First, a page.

You can read the whole post by clicking here, but the most important takeaways are listed below:
None of this may mean anything to those of you that don’t play Paladins, but let me try to help you understand how huge this is for the community. Paladins was, in a way, languishing towards the latter end of last year – the systems were ok, but they were a little dull, and overly reliant on in-game currency. Cards Unbound did away with some of this currency, but added an even more dull system that seemed to be more reliant on either grinding or real-world purchases. After only two months in the active game client, this is being ripped and replaced with a system that sounds similar to the original system, minus the components that made it tedious or boring, and minus the components that rely on grinding or real-world purchases. Essentially, Chris has come in and completely saved the day by doing exactly what the community wanted (and more), but not only saying it was coming BUT THAT IT WAS ONLY A COUPLE OF WEEKS AWAY. Not only that, but he has also noticed that Paladins was missing fan service in terms of regular events – and let’s face it, this is what keeps fans coming back to games like Overwatch and other similar service platforms. I, for one, notice and acknowledge this (although, to be honest, the rest of the Paladins fanbase is simply celebrating the end of Cards Unbound).
Further, Chris has made the unexpected and extremely sudden decision to pull Paladins Battlegrounds from the game client, and even more surprising – to release it as a separate game entirely! I’m not sure how I feel about this, to be honest. They seem to be making some large changes to that game, as well, so it was probably the right decision. The update itself mentioned that certain aspects of Battlegrounds needed to be separate from Paladins itself, and by keeping it within the client, any changes made to one would reflect upon the other. This makes perfect sense, and it also allows the new Battlegrounds team to have full control over any changes they wish to make – and let’s be honest, the Battlegrounds model didn’t fit perfectly in with Paladins anyway, so now the team can steer the game in a different direction that suits the Battlegrounds model better. I don’t really know what that means myself, but as a fan of Paladins, I hope they find a formula that not only works for them, but is also different enough from PUBG and Fortnite: Battle Royale that it finds its own place within that genre, otherwise it may fail. Or perhaps that’s another reason they split it out – if it is going to fail, at least it will fail on its own, and Paladins can continue on its own strengths and not be dragged down by a failed game mode. Again, I hope they succeed, but this is a tough market.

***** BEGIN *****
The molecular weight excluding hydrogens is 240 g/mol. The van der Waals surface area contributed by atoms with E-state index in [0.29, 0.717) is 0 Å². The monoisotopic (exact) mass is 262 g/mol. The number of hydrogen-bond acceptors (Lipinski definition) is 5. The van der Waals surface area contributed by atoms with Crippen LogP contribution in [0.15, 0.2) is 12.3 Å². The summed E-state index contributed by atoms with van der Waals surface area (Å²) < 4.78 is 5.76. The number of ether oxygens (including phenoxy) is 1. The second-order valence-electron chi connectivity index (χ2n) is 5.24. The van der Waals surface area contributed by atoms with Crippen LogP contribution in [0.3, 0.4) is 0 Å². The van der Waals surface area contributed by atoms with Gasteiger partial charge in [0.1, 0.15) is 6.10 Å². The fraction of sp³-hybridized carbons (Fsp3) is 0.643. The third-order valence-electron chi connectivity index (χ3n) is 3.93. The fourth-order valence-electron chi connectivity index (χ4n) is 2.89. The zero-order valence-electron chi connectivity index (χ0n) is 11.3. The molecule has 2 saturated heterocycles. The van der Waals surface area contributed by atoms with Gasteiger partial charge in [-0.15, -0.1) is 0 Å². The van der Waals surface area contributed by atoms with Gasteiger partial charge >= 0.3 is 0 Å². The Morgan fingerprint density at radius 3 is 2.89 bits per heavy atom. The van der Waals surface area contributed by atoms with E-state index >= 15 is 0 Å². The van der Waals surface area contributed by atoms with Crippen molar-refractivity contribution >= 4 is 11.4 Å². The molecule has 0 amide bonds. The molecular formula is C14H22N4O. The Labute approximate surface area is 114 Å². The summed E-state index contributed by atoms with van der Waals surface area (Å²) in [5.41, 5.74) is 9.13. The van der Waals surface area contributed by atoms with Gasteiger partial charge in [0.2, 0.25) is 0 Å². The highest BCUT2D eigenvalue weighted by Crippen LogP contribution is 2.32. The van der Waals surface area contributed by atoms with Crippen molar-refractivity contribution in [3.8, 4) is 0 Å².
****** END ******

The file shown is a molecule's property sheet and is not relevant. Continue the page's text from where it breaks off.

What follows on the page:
The changes announced today are extremely exciting, and have me reinvested in the future of Paladins (not that I had strayed, but I was silently concerned about Cards Unbound, to be honest). In fact, based on the speed and completeness of these changes, I have full faith that Chris knows EXACTLY what he is doing, and there are some really great things in Paladins’ future. Time will tell, but I’m on board – if only more people were willing to bite the bullet and give the game a shot.